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Community Profile Thornton

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Posted: Friday, May 18, 2012 12:00 am

If you’re looking for a location steeped in history that still clings to rich traditions, Thornton is a perfect place. It sits alongside Interstate 5 on the northernmost corner of San Joaquin County.

Each October, thousands come to the town to pay homage to Fatima, a title given to the Virgin Mary as she appeared in apparitions reported by three shepherd children at Fatima in Portugal.

North Sacramento Boulevard, the street that houses two of Thornton's most prominent locations — New Hope School and Mater Ecclesiae Catholic Church — is transformed into a walkway during the celebration weekend with vendors selling souvenirs and other items.

The annual festival is also a joyous time, with young ladies becoming queens and princesses, a free meal for attendees, parades, an auction, music, dancing and two bloodless bullfights in St. John’s Arena, located behind the Portuguese Hall.

The bullfights are dubbed “bloodless” because killing bulls is illegal in the United States. The arena, located behind the Portuguese Hall, is filled to the brim. However, you’ll have to figure out what’s going on because the announcer speaks only in Portuguese.

Thornton’s small business and residential area is located east of Interstate 5 off Walnut Grove Road. The town has considerable farm land on both sides of the freeway.

Only eight miles from the Delta community of Walnut Grove, Thornton is close to several waterways. The Mokelumne and Cosumnes rivers meet in Thornton.

Wimpy’s Marina, three miles west of I-5, is in the western edge of Thornton, just east of the San Joaquin-Sacramento county line. Wimpy’s has a restaurant, bar, boat launching and a mobile home park. Fishing is plentiful at trhe marina, which is on the south fork of the Mokelumne River.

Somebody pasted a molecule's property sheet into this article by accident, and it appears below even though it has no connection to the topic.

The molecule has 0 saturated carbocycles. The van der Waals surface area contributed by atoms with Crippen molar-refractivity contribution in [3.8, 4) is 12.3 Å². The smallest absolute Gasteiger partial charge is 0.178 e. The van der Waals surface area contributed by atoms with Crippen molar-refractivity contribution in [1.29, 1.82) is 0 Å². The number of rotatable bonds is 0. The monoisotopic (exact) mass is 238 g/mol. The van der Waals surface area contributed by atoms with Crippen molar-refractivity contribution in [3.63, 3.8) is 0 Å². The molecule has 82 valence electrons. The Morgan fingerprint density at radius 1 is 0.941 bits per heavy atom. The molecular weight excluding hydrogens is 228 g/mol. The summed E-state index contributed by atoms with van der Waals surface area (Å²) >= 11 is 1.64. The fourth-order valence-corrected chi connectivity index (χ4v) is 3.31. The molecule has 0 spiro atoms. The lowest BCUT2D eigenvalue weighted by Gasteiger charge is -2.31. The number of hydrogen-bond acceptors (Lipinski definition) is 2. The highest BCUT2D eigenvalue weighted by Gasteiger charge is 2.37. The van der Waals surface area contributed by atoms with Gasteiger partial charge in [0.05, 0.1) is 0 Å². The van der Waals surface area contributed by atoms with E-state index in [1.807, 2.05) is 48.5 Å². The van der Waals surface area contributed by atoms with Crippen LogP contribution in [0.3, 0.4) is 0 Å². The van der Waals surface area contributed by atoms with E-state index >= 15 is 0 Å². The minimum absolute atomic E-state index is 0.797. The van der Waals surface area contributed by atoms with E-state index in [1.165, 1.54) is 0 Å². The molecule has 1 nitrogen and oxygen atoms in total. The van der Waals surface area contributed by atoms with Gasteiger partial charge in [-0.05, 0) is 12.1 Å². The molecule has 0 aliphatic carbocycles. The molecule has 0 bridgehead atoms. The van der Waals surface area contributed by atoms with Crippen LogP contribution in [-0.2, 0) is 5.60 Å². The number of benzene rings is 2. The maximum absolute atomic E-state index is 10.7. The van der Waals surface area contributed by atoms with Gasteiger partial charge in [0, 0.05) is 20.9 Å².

Just north of Thornton in Sacramento County is the Cosumnes River Preserve, where visitors can walk on trails and learn about fish, birds and other wildlife in the Delta. The preserve is northeast of I-5 and Walnut Grove Road.

There is one school in Thornton, New Hope Elementary. It serves approximately 200 students in kindergarten through eighth grade. Upon middle school graduation, most students attend Galt or Liberty Ranch high schools in nearby Galt.

The city’s Portuguese Hall is the community meeting place, offering three sites that residents can rent for parties or attend a public event.

Thornton is a predominately Catholic community. Mater Ecclesiae Catholic Church, located on North Sacramento Boulevard near New Hope School, is a mission church operated by St. Anne’s in Lodi.

San Joaquin County officials — who govern Thornton since it is an unincorporated city — prepared plans to spruce up the small business area. When the economy recovers, Thornton Road will get some sidewalks, trees, and lighting between Mokelumne Avenue and Walnut Grove Road. Plans also call for traffic circles at the Sacramento-Thornton-Walnut Grove road intersection and at the Thornton-Mokelumne intersection.

Like many towns along the region’s waterways, Thornton was founded near the Mokelumne River’s edge and the river was its lifeline. Mokelumne City, the first town in the area, was located three miles north of current-day Thornton. The creation of the Lower Sacramento Road in 1853, through Woodbridge, connected Stockton to Sacramento and helped the area grow, according to the Galt Area Historical Society.

At that time, the Snap brothers opened a general store, and the town provided supplies to the miners in the Mother Lode. Mokelumne City boasted 23 houses, a hotel and a lumberyard.

As the Gold Rush ended, the trade to the mining camps lessened, and Mokelumne City began to decline, historical documents show. The final blow came in 1862 when a flood swept 19 houses away and took out all the bridges across the Mokelumne.

After several name changes, the name Thornton was chosen when Arthur Thornton, who owned 1,000 acres of land, offered the right-of-way through his land with the belief a new railroad would bring business to the town, then known as New Hope. Thornton had come to the area from Scotland in 1865 and operated the town’s general store, Post Office and Wells Fargo office.

The Western Pacific honored Thornton by naming their new station and large freight depot after him. The town was officially renamed Thornton five years later on Nov. 26, 1909, according to the Galt Area Historical Society.



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